The comment period of 60 days will probably start sometime in the next month, and hearings are expected to be held in Los Angeles, the District of Columbia and Detroit.
"It will be years before the litigation is complete. Frankly, I don't want to speculate on what will happen, but right now, our states are moving ahead with implementation," Kinsey said.
Carmakers and utilities react
How the administration and the courts handle the fuel rules will affect two huge industries that are crucial to the electric car future: automakers and utilities.
Utilities in states that are investing in EV charging infrastructure, or are preparing to do so, said the government's decision would not alter their plans.
"Exelon's utilities in Maryland — BGE, Pepco and Delmarva Power — strongly support taking steps now to tackle greenhouse gases from the transportation sector, the nation's largest source of emissions," said Paul Adams, an Exelon spokesman, yesterday. Together with a fourth utility, the three are proposing to spend $104 million to build 24,000 chargers.
Tidings were similar among power companies in California, the state at the center of the controversy. Since 2016, state regulators have approved the three largest investor-owned utilities to spend almost $1 billion on electric vehicle infrastructure, much of it for passenger cars.
"We believe that maintaining current federal fuel economy and GHG standards is extremely important," said Julia Roether, a spokeswoman for Southern California Edison, a main electricity provider in Los Angeles. "In California and many states across the country, we cannot achieve vital air quality and climate goals without increased adoption of electric vehicles."
Automakers yesterday were more welcoming of the Trump administration's plans.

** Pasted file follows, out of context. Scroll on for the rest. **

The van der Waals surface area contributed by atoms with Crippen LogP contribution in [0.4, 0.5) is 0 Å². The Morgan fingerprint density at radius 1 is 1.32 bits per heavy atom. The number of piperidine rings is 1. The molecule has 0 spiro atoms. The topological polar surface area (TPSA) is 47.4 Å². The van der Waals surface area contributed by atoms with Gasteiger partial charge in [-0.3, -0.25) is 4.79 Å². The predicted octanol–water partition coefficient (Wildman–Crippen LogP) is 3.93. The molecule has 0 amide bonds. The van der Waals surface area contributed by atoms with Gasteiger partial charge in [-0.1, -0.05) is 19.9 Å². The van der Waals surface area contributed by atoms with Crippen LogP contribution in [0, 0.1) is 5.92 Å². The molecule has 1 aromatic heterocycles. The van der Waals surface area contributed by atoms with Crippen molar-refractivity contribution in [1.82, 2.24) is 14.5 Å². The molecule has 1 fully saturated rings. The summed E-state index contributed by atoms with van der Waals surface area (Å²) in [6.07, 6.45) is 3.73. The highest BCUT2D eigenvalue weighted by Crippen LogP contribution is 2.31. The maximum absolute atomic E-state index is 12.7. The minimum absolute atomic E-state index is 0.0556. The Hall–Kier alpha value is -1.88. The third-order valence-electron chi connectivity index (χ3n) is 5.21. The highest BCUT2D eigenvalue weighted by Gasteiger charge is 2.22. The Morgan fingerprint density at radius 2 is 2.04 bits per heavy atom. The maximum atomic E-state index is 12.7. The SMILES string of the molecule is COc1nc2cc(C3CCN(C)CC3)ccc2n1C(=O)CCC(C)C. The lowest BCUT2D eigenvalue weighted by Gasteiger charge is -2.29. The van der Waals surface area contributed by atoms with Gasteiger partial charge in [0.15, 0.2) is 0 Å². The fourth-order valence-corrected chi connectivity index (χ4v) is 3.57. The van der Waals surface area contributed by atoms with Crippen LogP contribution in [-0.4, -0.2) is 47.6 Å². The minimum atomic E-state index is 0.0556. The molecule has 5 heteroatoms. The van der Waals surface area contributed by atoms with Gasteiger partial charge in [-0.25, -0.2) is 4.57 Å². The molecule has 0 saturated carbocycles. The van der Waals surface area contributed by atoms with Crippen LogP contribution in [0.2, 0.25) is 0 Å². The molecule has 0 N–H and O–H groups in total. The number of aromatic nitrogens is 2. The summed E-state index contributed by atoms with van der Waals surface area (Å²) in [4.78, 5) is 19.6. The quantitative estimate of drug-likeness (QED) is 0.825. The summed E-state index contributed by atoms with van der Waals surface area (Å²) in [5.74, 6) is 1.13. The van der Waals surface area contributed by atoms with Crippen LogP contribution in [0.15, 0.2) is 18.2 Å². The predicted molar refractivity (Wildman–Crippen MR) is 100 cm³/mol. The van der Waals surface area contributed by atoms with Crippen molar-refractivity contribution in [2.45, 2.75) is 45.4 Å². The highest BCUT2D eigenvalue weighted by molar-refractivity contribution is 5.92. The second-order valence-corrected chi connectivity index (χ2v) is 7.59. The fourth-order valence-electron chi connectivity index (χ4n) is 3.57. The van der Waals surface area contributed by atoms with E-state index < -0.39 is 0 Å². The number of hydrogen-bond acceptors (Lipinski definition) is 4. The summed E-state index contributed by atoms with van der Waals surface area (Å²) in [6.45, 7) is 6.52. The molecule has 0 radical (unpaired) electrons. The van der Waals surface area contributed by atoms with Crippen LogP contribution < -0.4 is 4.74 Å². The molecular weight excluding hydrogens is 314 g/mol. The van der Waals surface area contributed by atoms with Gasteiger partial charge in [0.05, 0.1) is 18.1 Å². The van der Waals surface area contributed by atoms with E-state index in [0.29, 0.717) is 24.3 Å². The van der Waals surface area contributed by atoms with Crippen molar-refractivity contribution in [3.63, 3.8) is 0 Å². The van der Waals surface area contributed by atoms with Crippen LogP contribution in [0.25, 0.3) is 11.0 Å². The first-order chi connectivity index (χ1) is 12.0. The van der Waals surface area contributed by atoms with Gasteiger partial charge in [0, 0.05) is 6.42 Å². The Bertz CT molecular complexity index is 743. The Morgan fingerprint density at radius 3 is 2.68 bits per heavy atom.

They had asked the administration to revise the efficiency standards downward, mainly because they have found it difficult to meet fleetwide efficiency standards as Americans have stampeded to larger vehicles like SUVs during the last several years of low gas prices.
"At its core, the proposed rule recognizes that assumptions made in 2012 about consumer preferences have fundamentally shifted in 2018," said automaker Fiat Chrysler in a statement.
At the same time, Fiat Chrysler and virtually every other major automaker have big plans to add fully electric and plug-in hybrid models. In June, Fiat Chrysler detailed its plans to spend $10.5 billion to create fully electric or plug-in versions of many of its models by 2022, including Fiat, Maserati, Ram and Jeep.
Whether the United States waters down its standards or not, global automakers face increasingly stringent fuel economy standards in Europe and in China, the world's largest auto market, where the government requires fleets to include EVs.
Thousands of U.S. utilities, big and small, don't yet have EV plans in place, and how Trump's easing of vehicle efficiency standards will weigh against other pressures is unknown.
"From a utility perspective, [electrification] is a huge opportunity for them," said RJ Harrington, an EV charging consultant and business director at National Car Charging, referring to the opportunity to sell more electrons. "There are a lot of wheels already turning."
But, he added, "the last thing we want to do is have anybody invest in assets that then become liabilities. There will be uncertainty. There will be pause buttons that'll be pushed."